What to expect in Android Gingerbread

New rumours suggest that Android 3.0 will deliver an integrated video-chat system, alongside an updated look for the user interface.

Joseph Hanlon Special to CNET News
Joe capitalises on a life-long love of blinking lights and upbeat MIDI soundtracks covering the latest developments in smartphones and tablet computers. When not ruining his eyesight staring at small screens, Joe ruins his eyesight playing video games and watching movies.
Joseph Hanlon
2 min read
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The rumour mill is once again churning through a swathe of Google Android speculation, suggesting that Android 3.0 will deliver an integrated video-chat system, alongside an updated look for the user interface.

Android fan blogs are buzzing with a variety of gossip, with Android Police reporting that the Gingerbread developer's SDK will be released to the public by the end of this week — a sure sign that the update will follow shortly after. Meanwhile, fellow blog Phandroid has posted upgrade details for the upcoming update.

The most important improvement, if perhaps the least exciting, is that Google is working to separate the different components of the platform it offers manufacturers so that it can easily offer firmware updates directly to users and attempt to clean up the platform fragmentation that has plagued Android since day one. Google has already begun this process, offering tools like Gmail and Google Maps as independent downloads on the Android Market, but it is believed this will be taken further when Gingerbread is released.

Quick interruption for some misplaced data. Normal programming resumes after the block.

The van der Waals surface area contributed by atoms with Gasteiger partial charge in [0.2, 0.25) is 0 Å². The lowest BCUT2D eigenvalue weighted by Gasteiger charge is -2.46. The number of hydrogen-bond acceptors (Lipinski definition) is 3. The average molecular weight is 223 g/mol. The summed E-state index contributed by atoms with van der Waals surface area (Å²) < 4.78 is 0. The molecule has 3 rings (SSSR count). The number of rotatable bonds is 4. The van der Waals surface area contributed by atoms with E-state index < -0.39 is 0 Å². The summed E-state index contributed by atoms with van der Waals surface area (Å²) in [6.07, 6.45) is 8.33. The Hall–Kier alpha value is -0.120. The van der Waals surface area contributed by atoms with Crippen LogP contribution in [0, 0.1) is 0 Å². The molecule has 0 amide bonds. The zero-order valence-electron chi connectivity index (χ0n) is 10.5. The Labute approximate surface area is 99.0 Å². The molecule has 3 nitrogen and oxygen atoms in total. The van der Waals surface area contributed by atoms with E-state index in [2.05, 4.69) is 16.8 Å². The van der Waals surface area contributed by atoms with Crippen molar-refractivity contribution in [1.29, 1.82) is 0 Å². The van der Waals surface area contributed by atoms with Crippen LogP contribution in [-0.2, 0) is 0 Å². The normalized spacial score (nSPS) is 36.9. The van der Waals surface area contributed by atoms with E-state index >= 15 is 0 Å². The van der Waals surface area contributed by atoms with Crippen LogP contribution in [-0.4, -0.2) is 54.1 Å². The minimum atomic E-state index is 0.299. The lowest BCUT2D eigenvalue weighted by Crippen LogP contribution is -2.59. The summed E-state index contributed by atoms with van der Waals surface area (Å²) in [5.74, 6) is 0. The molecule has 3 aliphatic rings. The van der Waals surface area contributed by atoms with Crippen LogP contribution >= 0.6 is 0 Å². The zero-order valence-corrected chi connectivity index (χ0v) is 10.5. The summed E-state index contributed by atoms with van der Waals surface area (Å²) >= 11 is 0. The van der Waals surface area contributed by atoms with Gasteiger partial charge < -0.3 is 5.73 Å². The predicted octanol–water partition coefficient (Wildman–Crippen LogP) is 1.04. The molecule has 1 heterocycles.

For end users, it's believed the experience will be updated with an extensive user interface makeover. This will include changes to the fonts used, the design of application icons, and the size and shape of drop-down menus and check boxes — hopefully making these elements easier to interact with. Phandroid says Google is unlikely to change the style and functionality of the home screens in Android, given how many apps take advantage of the current widget system.

Playing catch-up with Apple's iOS, Android Gingerbread may offer integrated video-calling, and if an interview with Google's Andy Rubin (recalled by Computerworld) is correct, this video-chat system could tie-in with the Google Talk app already on Android. Rubin said in the interview: "Whether [video chat on the desktop] can be re-purposed and made appropriate for sipping bandwidth for mobile, it's an exercise that's underway."

Other areas Google could focus on for this update could be gaming, social media and the long-rumoured Google Music project. Though there is no firm dates for a Gingerbread release, conversations we've had with Google recently suggest the company is aiming for a pre-Christmas announcement. If the Gingerbread SDK does get released this week, it should give us a much better idea of what's coming in 3.0.